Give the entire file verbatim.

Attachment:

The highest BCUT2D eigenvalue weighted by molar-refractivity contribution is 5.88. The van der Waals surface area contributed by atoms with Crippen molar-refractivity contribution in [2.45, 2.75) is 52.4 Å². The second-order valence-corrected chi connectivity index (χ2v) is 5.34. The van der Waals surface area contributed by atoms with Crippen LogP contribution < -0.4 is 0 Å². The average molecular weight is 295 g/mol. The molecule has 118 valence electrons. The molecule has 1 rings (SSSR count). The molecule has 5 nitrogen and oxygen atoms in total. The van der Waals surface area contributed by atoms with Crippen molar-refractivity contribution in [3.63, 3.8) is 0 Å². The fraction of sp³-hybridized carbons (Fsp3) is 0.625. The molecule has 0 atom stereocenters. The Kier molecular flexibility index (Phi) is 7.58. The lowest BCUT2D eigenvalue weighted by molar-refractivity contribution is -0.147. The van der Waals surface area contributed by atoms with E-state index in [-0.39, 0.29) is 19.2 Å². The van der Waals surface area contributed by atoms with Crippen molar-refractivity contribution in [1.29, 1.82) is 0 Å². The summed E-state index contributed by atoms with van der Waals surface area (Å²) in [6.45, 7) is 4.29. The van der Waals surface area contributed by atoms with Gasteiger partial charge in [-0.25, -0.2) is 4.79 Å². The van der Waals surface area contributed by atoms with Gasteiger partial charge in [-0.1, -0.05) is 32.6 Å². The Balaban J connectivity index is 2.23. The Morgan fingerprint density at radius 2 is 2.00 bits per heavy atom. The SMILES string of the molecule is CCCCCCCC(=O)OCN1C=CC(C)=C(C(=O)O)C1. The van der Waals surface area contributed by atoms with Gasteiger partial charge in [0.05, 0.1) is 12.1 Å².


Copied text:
The highest BCUT2D eigenvalue weighted by molar-refractivity contribution is 5.88. The van der Waals surface area contributed by atoms with Crippen molar-refractivity contribution in [2.45, 2.75) is 52.4 Å². The second-order valence-corrected chi connectivity index (χ2v) is 5.34. The van der Waals surface area contributed by atoms with Crippen LogP contribution < -0.4 is 0 Å². The average molecular weight is 295 g/mol. The molecule has 118 valence electrons. The molecule has 1 rings (SSSR count). The molecule has 5 nitrogen and oxygen atoms in total. The van der Waals surface area contributed by atoms with Crippen molar-refractivity contribution in [3.63, 3.8) is 0 Å². The fraction of sp³-hybridized carbons (Fsp3) is 0.625. The molecule has 0 atom stereocenters. The Kier molecular flexibility index (Phi) is 7.58. The lowest BCUT2D eigenvalue weighted by molar-refractivity contribution is -0.147. The van der Waals surface area contributed by atoms with E-state index in [-0.39, 0.29) is 19.2 Å². The van der Waals surface area contributed by atoms with Crippen molar-refractivity contribution in [1.29, 1.82) is 0 Å². The summed E-state index contributed by atoms with van der Waals surface area (Å²) in [6.45, 7) is 4.29. The van der Waals surface area contributed by atoms with Gasteiger partial charge in [-0.25, -0.2) is 4.79 Å². The van der Waals surface area contributed by atoms with Gasteiger partial charge in [-0.1, -0.05) is 32.6 Å². The Balaban J connectivity index is 2.23. The Morgan fingerprint density at radius 2 is 2.00 bits per heavy atom. The SMILES string of the molecule is CCCCCCCC(=O)OCN1C=CC(C)=C(C(=O)O)C1. The van der Waals surface area contributed by atoms with Gasteiger partial charge in [0.05, 0.1) is 12.1 Å².